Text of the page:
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10,000 People Protest in Budapest Against Government 'Slavery Law'

  • 10,000 People Protest in Budapest Against Government 'Slave Law'

    10,000 People Protest in Budapest Against Government 'Slave Law' | Photo: Reuters

Published 17 December 2018

Thousands of Hungarians take to the streets to protest a new labor law which allows employers to request between 250-400 overtime hours from workers annually. 

On Sunday, close to 10,000 people took to the streets of Budapest to protest the Hungarian government’s new labor law as well as the right-wing orientation of president Viktor Orban’s administration.

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“Discontent is growing” and “They have passed two laws this week which...won’t serve Hungarian people’s interest,” Andi, a student who prefers not to reveal her full name, said referring to her motivations to attend the protest.

For their part, workers feel they are being ignored, “We must raise our voice [to government] and give an answer,” Tamas Szekely, deputy head of the Hungarian Trade Union’s Association said.

The new labor law is the main concern for many Hungarians. The legislation gives employers the right to ask employees to work up an additional 400 hours of overtime per year, the reason for which it has been labeled the ‘slave law.’

On Thursday, the Hungarian parliament passed a bill which stipulates that employers can “demand” workers to labor between 250 to 400 hours of overtime per year but that is not the end of it, as employers are allowed to delay payment by a maximum of three years, according to Deutsche Welle.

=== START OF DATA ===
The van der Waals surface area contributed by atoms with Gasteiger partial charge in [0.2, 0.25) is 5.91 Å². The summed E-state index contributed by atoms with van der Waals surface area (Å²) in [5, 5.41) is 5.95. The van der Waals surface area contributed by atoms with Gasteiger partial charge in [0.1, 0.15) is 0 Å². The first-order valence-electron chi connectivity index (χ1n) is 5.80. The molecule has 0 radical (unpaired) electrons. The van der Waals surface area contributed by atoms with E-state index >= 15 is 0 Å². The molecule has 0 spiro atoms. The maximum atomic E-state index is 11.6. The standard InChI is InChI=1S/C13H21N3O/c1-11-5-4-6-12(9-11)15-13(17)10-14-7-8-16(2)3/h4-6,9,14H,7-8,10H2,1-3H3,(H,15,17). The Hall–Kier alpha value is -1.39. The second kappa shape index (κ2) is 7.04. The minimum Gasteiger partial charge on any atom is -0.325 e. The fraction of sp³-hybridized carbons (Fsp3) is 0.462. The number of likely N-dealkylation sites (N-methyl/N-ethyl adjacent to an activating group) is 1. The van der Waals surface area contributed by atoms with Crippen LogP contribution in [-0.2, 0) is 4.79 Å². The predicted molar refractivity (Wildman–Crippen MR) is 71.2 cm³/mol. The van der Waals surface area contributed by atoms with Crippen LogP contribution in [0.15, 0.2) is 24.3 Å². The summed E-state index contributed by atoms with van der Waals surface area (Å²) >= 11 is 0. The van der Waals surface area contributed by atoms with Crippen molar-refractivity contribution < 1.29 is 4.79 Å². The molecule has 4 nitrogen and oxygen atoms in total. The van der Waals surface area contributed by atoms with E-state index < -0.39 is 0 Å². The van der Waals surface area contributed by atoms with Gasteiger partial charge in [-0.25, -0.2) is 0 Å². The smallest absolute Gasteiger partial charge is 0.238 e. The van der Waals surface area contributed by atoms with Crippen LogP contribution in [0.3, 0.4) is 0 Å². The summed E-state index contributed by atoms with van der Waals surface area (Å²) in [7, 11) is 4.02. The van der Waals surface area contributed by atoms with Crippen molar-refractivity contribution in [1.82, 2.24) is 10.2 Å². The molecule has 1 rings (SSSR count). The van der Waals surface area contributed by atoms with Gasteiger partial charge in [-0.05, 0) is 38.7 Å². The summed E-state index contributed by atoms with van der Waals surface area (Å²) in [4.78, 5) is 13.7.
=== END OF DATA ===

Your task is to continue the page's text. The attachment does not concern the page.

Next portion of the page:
Orban’s reaction to the protest was to blame his enemy George Soros for the disturbances, “[it has become] increasingly obvious that criminals have been part of the street riots organized by the Soros-network,” according to the Hungarian Civic Alliance, Fidesz, the right-wing party to which Orban belongs.

Orban rose to power in 2010 and he was re-elected in April this year. The leader’s platform consisted in staunch nationalism an rejection of immigrants coming into the country.

Accusations against the leader range from rigging the electoral system in his favor to enacting unpopular labor laws.

The protests currently taking place in Budapest are said to be the most violent in the country over the last ten years. Reports say dozens have been arrested and several police officers have been injured. This is the second protest held during this month over the labor law. 

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